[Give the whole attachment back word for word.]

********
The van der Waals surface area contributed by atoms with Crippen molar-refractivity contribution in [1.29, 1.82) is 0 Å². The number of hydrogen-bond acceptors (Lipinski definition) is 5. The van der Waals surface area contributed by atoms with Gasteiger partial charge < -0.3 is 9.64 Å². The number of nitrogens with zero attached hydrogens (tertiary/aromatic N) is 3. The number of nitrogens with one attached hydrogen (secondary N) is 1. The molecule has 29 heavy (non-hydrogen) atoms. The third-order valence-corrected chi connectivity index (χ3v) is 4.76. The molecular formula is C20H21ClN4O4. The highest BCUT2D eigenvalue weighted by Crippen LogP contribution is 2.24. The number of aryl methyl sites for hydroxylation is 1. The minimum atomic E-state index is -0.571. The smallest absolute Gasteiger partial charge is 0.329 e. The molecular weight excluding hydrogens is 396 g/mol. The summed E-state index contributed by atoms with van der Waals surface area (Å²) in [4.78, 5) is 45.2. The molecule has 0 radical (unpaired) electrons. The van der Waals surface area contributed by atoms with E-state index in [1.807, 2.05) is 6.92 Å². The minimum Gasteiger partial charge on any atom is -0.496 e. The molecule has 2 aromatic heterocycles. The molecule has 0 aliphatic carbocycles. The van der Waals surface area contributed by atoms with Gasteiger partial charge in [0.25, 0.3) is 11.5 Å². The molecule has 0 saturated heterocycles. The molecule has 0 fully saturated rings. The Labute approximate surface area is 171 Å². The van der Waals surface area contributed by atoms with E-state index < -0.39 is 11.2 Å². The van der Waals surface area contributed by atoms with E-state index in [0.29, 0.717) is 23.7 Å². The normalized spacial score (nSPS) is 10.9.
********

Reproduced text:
The van der Waals surface area contributed by atoms with Crippen molar-refractivity contribution in [1.29, 1.82) is 0 Å². The number of hydrogen-bond acceptors (Lipinski definition) is 5. The van der Waals surface area contributed by atoms with Gasteiger partial charge < -0.3 is 9.64 Å². The number of nitrogens with zero attached hydrogens (tertiary/aromatic N) is 3. The number of nitrogens with one attached hydrogen (secondary N) is 1. The molecule has 29 heavy (non-hydrogen) atoms. The third-order valence-corrected chi connectivity index (χ3v) is 4.76. The molecular formula is C20H21ClN4O4. The highest BCUT2D eigenvalue weighted by Crippen LogP contribution is 2.24. The number of aryl methyl sites for hydroxylation is 1. The minimum atomic E-state index is -0.571. The smallest absolute Gasteiger partial charge is 0.329 e. The molecular weight excluding hydrogens is 396 g/mol. The summed E-state index contributed by atoms with van der Waals surface area (Å²) in [4.78, 5) is 45.2. The molecule has 0 radical (unpaired) electrons. The van der Waals surface area contributed by atoms with E-state index in [1.807, 2.05) is 6.92 Å². The minimum Gasteiger partial charge on any atom is -0.496 e. The molecule has 2 aromatic heterocycles. The molecule has 0 aliphatic carbocycles. The van der Waals surface area contributed by atoms with Gasteiger partial charge in [0.25, 0.3) is 11.5 Å². The molecule has 0 saturated heterocycles. The molecule has 0 fully saturated rings. The Labute approximate surface area is 171 Å². The van der Waals surface area contributed by atoms with E-state index < -0.39 is 11.2 Å². The van der Waals surface area contributed by atoms with E-state index in [0.29, 0.717) is 23.7 Å². The normalized spacial score (nSPS) is 10.9.